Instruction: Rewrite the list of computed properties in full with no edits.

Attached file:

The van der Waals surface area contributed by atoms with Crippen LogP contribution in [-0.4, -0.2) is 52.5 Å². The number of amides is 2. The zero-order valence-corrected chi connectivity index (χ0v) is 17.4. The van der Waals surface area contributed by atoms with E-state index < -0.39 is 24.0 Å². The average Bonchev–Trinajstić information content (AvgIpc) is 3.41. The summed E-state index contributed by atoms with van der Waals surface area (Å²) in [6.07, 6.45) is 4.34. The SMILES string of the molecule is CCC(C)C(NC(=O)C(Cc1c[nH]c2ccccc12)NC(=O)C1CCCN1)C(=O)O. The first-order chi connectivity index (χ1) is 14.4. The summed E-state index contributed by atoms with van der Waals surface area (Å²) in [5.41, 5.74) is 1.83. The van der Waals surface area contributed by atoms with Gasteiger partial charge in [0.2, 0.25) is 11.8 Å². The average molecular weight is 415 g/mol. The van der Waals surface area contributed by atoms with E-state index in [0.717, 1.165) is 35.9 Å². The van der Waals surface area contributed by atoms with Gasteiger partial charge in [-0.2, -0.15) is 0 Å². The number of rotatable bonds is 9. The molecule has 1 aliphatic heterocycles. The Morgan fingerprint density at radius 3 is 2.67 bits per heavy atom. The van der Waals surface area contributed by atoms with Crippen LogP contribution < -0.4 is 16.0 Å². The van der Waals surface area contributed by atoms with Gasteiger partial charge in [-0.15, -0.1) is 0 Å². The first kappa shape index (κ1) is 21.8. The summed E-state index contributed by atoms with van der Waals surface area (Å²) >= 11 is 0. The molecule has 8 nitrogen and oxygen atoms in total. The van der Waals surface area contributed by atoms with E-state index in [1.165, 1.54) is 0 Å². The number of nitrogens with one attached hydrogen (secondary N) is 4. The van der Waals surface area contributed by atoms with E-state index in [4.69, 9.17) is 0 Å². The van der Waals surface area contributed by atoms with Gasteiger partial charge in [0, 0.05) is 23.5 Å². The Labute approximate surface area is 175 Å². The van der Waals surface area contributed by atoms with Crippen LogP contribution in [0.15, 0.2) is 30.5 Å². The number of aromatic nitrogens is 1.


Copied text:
The van der Waals surface area contributed by atoms with Crippen LogP contribution in [-0.4, -0.2) is 52.5 Å². The number of amides is 2. The zero-order valence-corrected chi connectivity index (χ0v) is 17.4. The van der Waals surface area contributed by atoms with E-state index < -0.39 is 24.0 Å². The average Bonchev–Trinajstić information content (AvgIpc) is 3.41. The summed E-state index contributed by atoms with van der Waals surface area (Å²) in [6.07, 6.45) is 4.34. The SMILES string of the molecule is CCC(C)C(NC(=O)C(Cc1c[nH]c2ccccc12)NC(=O)C1CCCN1)C(=O)O. The first-order chi connectivity index (χ1) is 14.4. The summed E-state index contributed by atoms with van der Waals surface area (Å²) in [5.41, 5.74) is 1.83. The van der Waals surface area contributed by atoms with Gasteiger partial charge in [0.2, 0.25) is 11.8 Å². The average molecular weight is 415 g/mol. The van der Waals surface area contributed by atoms with E-state index in [0.717, 1.165) is 35.9 Å². The van der Waals surface area contributed by atoms with Gasteiger partial charge in [-0.2, -0.15) is 0 Å². The number of rotatable bonds is 9. The molecule has 1 aliphatic heterocycles. The Morgan fingerprint density at radius 3 is 2.67 bits per heavy atom. The van der Waals surface area contributed by atoms with Crippen LogP contribution < -0.4 is 16.0 Å². The van der Waals surface area contributed by atoms with Gasteiger partial charge in [-0.15, -0.1) is 0 Å². The first kappa shape index (κ1) is 21.8. The summed E-state index contributed by atoms with van der Waals surface area (Å²) >= 11 is 0. The molecule has 8 nitrogen and oxygen atoms in total. The van der Waals surface area contributed by atoms with E-state index in [1.165, 1.54) is 0 Å². The number of nitrogens with one attached hydrogen (secondary N) is 4. The van der Waals surface area contributed by atoms with E-state index in [4.69, 9.17) is 0 Å². The van der Waals surface area contributed by atoms with Gasteiger partial charge in [0, 0.05) is 23.5 Å². The Labute approximate surface area is 175 Å². The van der Waals surface area contributed by atoms with Crippen LogP contribution in [0.15, 0.2) is 30.5 Å². The number of aromatic nitrogens is 1.